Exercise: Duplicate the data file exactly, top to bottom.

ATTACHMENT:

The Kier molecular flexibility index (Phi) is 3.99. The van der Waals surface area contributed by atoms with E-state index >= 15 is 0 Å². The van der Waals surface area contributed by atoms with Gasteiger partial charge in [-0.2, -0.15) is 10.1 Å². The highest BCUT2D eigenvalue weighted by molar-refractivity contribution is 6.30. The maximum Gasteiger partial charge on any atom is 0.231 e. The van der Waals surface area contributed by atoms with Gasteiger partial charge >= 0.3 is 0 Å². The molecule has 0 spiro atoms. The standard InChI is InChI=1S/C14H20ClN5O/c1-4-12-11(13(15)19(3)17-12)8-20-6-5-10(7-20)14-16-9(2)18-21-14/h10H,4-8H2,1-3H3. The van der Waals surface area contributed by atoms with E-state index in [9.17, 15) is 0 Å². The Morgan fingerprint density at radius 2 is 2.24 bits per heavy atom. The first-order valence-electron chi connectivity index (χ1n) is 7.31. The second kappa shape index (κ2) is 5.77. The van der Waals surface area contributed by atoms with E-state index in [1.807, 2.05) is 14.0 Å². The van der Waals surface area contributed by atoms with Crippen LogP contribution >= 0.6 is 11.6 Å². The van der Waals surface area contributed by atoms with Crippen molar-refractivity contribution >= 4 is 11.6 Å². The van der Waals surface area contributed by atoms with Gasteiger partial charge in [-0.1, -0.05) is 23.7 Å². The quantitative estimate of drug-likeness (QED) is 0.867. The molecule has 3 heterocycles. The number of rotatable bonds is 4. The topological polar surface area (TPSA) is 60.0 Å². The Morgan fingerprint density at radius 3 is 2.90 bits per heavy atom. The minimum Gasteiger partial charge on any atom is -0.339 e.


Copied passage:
The Kier molecular flexibility index (Phi) is 3.99. The van der Waals surface area contributed by atoms with E-state index >= 15 is 0 Å². The van der Waals surface area contributed by atoms with Gasteiger partial charge in [-0.2, -0.15) is 10.1 Å². The highest BCUT2D eigenvalue weighted by molar-refractivity contribution is 6.30. The maximum Gasteiger partial charge on any atom is 0.231 e. The van der Waals surface area contributed by atoms with Gasteiger partial charge >= 0.3 is 0 Å². The molecule has 0 spiro atoms. The standard InChI is InChI=1S/C14H20ClN5O/c1-4-12-11(13(15)19(3)17-12)8-20-6-5-10(7-20)14-16-9(2)18-21-14/h10H,4-8H2,1-3H3. The van der Waals surface area contributed by atoms with E-state index in [9.17, 15) is 0 Å². The Morgan fingerprint density at radius 2 is 2.24 bits per heavy atom. The first-order valence-electron chi connectivity index (χ1n) is 7.31. The second kappa shape index (κ2) is 5.77. The van der Waals surface area contributed by atoms with E-state index in [1.807, 2.05) is 14.0 Å². The van der Waals surface area contributed by atoms with Crippen LogP contribution >= 0.6 is 11.6 Å². The van der Waals surface area contributed by atoms with Crippen molar-refractivity contribution >= 4 is 11.6 Å². The van der Waals surface area contributed by atoms with Gasteiger partial charge in [-0.1, -0.05) is 23.7 Å². The quantitative estimate of drug-likeness (QED) is 0.867. The molecule has 3 heterocycles. The number of rotatable bonds is 4. The topological polar surface area (TPSA) is 60.0 Å². The Morgan fingerprint density at radius 3 is 2.90 bits per heavy atom. The minimum Gasteiger partial charge on any atom is -0.339 e.